David Zucker, Director of Solution Sales at Minicom (www.minicom.com), says:

Over the course of the last 5-10 years, IT organizations from the smallest of the SMB to the largest of the Enterprise have become dependent upon remote access tools to manage their servers and devices. The problem, however, is that these tools were adopted by different groups within the organization, without a clear strategy (i.e., the Windows team adopted IP KVM and RDP, while the network team bought console servers and adopted SSH).

Over time, the vast majority of IT departments have taken on in-band (i.e., RDP, VNC, SSH) and out-of-band (PDU, KVM, console) tools, as well as the service processors (ILO, DRAC, IPMI), each with their own IP addresses, passwords, usernames and more.

Today, IT managers face the challenge in managing all of these methods of access to their critical infrastructure. They *might* have a spreadsheet with all of the pathways. Others have all of this critical information on a white board, on post its or worse, in the “head” of the administrators.

This presents major issues with operational efficiency and data center security. With regard to efficiency, using a spreadsheet (or worse) means that each time an administrator is notified of an issue, he must first locate the server/device with the issue, copy and paste the IP, password and username for the selected tool just to gain access. If the first tool is ineffectual (RDP when Windows is down), he must do the same for the 2nd tool and if, for instance, the solution is powering down the server, he must do it a 3rd time for the PDU. This is not only a slow, painstaking process, but one that opens the door to human error.

The 2nd major issue with the current state of remote access management is security. When all of the passwords, IPs and usernames to an organization’s critical infrastructure are in a spreadsheet or in someone’s head, you are just begging for trouble. These pathways allow access to the most sensitive data in an organization, but they are not currently being treated that way. To ensure the security of a data center’s servers and devices, a RAM solution that locks down this critical information must be adopted.

With AccessIT, a data center can drastically increase how quickly his users can access and remediate issues on their servers and devices, all while utilizing the tools and hardware currently deployed, all while improving security and locking down remote access.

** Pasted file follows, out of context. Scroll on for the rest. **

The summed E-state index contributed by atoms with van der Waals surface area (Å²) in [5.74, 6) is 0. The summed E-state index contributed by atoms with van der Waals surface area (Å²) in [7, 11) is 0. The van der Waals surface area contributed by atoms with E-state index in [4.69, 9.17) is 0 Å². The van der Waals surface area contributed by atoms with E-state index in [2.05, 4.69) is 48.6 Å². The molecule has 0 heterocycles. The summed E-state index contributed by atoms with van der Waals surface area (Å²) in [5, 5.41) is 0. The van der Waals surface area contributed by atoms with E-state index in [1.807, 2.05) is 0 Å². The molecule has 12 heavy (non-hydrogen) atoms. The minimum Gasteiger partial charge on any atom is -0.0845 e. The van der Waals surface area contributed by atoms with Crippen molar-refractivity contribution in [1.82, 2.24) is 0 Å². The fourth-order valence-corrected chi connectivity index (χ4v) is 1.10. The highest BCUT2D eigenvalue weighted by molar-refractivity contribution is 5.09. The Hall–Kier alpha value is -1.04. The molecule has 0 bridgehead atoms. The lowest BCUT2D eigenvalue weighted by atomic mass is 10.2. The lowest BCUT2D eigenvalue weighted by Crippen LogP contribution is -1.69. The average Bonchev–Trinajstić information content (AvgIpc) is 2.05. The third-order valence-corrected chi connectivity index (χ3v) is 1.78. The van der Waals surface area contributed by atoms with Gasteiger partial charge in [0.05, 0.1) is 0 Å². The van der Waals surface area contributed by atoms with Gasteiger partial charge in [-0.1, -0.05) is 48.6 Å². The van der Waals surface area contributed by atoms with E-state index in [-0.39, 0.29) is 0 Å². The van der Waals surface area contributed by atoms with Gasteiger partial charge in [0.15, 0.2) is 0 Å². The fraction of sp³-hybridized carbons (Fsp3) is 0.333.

The complexities and challenges associated with Remote Access Management (RAM) are typically overlooked by IT managers. Any ITIL or disaster recovery plan undertaken by an IT department is not complete without considering how to deal with managing and controlling the remote access to your data center and IT equipment.

Remote Access has become a standard, but was deployed without a clear plan. With so many tools acquired over time, it has become increasingly difficult to track and manage access. IT Managers want to deploy a RAM solution, but for the most part, these solutions are extremely costly, require fork lifting legacy hardware, and cause an enormous disruption (i.e., shut down of servers to change out PDUs). This has led many to deem that the status quo (spreadsheet, homegrown tools, etc.) will have to do. But the problem still persists.

This is what makes AccessIT so unique. IT managers can gain the security and efficiency increases that RAM affords, without the cost, rip and replace and disruption of competitive products.

By implementing AccessIT DC managers can gain the benefits of RAM very quickly, without the cost and disruption associated with competitive products.

IT Managers must consider the architecture of the remote access management system. Is it an open system that will allow you to adopt technologies from other vendors easily or is it a closed system that locks you in to that vendor? An IT manager must also consider the easy of installation and operation of a system. Many companies will promise to do everything but the complexity of implementing these systems and the overhead required to maintain them can quickly overcome the intended benefits.